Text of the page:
In between each story, the movie introduces statistics on how an education can help girls prevent diseases, and help their country. One of the statistics given was that 66 million girls in the world are not in school for reasons such as poverty. The film ends with the story of Amina, an 11 year old bride and mother. All of the girls appear as themselves in the film except Amina and Yasmin, who were not shown for their own safety.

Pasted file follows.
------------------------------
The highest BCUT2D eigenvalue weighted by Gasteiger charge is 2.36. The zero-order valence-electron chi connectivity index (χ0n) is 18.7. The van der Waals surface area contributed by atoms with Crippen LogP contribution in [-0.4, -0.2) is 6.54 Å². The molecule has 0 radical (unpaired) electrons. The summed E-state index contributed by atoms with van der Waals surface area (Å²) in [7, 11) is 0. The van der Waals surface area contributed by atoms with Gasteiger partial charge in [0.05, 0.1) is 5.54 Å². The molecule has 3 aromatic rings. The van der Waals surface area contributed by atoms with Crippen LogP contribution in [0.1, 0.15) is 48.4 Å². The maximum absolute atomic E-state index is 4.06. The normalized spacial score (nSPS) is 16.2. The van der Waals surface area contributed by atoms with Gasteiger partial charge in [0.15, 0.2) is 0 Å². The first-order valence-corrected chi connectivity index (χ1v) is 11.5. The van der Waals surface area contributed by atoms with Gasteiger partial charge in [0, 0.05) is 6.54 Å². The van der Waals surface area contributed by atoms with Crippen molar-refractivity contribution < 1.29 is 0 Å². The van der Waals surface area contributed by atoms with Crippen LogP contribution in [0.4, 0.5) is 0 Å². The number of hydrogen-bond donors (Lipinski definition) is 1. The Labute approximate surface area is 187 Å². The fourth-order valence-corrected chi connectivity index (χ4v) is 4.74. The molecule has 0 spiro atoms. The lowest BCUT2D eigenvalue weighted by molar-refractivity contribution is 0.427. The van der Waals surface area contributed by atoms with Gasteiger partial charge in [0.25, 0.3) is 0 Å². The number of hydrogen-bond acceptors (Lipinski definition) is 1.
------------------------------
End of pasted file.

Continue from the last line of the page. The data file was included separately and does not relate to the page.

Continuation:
Before the movie screening, Director of Admissions Lisa Gsellman introduced Tami and Demi, two exchange students who were brought to West Sound by CIEE, a study abroad organization that is partnered with the Girl Rising Project. When the film ended, students Madeleine Bentley (11th), Dhoha Jerbi and Sarah Herrington (12th) led a group discussion. Each of the students brought a unique perspective and different experiences to the discussion. Dhoha, an exchange student from Tunisia, talked about her cousin, who forced his religious beliefs onto his wife. She also and mentioned several other situations of women who were being oppressed and unfairly treated in her country of origin. Sarah has lived in many places around the world, including Dubai, and shared a story of a family friend whose husband died while they were living in Dubai. The woman, as Sarah explained, had to get the permission of a man to get control of her bank account and custody of her children. The night ended with an open discussion for the audience, where a parent commented that in order to change others we must first change within ourselves. “Change must come from within,” she said.